Gotham shown within Nottinghamshire
|Sovereign state||United Kingdom|
|EU Parliament||East Midlands|
Gotham (// GOHT-əm) is a village in Nottinghamshire, England, south of Nottingham and north-east of Kegworth. Gotham has a population of about 1,600. It is administered as part of the Rushcliffe district of Nottingham, and has a parish council.
It has a twelfth-century church named after St Lawrence.
The village is most famed for the stories of the "Wise Men of Gotham". These depict the people of the village as being stupid. However, the reason for the behaviour is believed to be that the villagers wished to feign madness in order to avoid a Royal Highway being built through the village, as they would then be expected to build and maintain this route. Madness was believed at the time to be highly contagious, and when King John's knights saw the villagers behaving as if insane, the knights swiftly withdrew and the King's road was re-routed to avoid the village.
One of the mad deeds seen by the knights was a group of villagers fencing off a small tree in order to keep a cuckoo captive from the sheriff of Nottingham. One of the three pubs/inns in the village is known as The Cuckoo Bush Inn.
Reminded of the foolish ingenuity of Gotham's residents, Washington Irving gave the name "Gotham" to New York City in his Salmagundi Papers (1807). In turn, Bob Kane named the pastiche New York home of Batman, Gotham City. The existence of Gotham, Nottinghamshire in the DC Universe was recently acknowledged in Batman: Legends of the Dark Knight #206 (and again in 52 #27), although the connection between two names within the DCU has not been fully explained. In a story titled 'Cityscape' in Batman Chronicles #6 it is revealed that Gotham was initially built for the purpose of housing the criminally insane "I even have a name for it. We could call it 'Gotham' after a village in England - where, according to common belief, all are bereft of their wits."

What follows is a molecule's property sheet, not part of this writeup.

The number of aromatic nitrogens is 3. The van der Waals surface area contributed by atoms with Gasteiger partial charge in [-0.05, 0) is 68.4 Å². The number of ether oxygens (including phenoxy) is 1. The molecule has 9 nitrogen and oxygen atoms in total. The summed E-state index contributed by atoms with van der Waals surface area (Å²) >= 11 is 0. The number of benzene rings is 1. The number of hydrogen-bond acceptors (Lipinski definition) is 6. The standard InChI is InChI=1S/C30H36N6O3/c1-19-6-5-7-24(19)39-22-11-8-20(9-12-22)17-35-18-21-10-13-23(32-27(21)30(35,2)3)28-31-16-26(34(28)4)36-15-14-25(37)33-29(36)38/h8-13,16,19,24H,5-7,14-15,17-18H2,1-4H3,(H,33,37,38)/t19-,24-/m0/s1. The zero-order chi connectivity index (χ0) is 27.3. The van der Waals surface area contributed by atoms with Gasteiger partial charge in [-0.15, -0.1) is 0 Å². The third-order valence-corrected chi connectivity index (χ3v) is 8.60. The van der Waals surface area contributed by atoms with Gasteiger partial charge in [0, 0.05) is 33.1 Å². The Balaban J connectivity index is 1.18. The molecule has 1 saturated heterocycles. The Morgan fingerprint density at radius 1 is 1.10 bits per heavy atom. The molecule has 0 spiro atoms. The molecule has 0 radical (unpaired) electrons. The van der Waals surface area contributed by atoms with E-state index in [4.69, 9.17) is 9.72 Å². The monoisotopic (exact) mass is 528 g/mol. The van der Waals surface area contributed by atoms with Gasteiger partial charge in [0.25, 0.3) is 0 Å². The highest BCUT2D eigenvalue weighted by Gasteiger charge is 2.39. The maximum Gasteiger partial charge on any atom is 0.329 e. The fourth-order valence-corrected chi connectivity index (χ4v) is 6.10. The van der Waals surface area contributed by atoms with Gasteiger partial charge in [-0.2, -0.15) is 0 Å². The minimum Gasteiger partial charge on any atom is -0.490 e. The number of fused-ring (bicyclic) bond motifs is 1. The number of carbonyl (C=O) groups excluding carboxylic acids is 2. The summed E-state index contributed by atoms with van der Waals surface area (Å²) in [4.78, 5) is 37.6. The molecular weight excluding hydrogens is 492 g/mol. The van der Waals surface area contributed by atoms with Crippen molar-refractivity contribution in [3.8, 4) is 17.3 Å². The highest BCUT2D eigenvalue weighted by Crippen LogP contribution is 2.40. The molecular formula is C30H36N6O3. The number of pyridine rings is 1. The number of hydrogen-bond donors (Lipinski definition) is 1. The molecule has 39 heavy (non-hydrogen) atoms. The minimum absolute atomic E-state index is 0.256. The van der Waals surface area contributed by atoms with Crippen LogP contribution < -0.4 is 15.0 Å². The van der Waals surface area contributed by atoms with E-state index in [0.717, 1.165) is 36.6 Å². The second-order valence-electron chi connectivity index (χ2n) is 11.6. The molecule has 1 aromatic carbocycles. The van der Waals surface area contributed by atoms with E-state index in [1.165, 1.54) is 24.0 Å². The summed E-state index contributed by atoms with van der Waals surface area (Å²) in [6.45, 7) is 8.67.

Although Gotham has never been served by a passenger railway station, it does lie at the end of a branch line about 2 miles in length that leads westwards from the Great Central main line, opened in March 1899. The branch used to serve a plaster factory and gypsum mines, but was closed in the early 1960s. The main line itself closed to regular services in May 1969, although that section from Loughborough to Ruddington is still extant, giving access to the railway heritage centre at Ruddington. The closest station today is East Midlands Parkway which opened early in 2008 at Ratcliffe on Soar providing links on the Midland Main Line.
On 2 August 1984, as rain storms lashed the county, Gotham was hit by a tornado at approximately 5:50 pm, uprooting trees, blowing garden sheds onto power cables, destroying greenhouses and severely damaging houses, roofs and chimneys; however, no one was injured.
Gotham was home to the South Notts Bus Company, which provided a bus service between Nottingham and Loughborough running through the village. The South Notts trading name is still used by Nottingham City Transport, which took over the service in 1991.
Gotham’s World War II past
There are few remaining physical examples of Gotham’s wartime past. The word Gotham was removed from the face of the school building and from all signs and direction posts during the Second World War to confuse any enemy troops that might have invaded. The pillbox pictured is the only remaining structure dating from the Second World War in the village. It was one of two pillboxes erected to form a defence for the village and also to serve as a searchlight battery. The damage to the pillbox was caused after the war and was not due to enemy action.
Media related to Pillboxes at Wikimedia Commons
- BBC Website on the Wise Men of Gotham
- Official Gotham Village Website
- Gotham Memorial Hall
- The Gotham and District Local History Society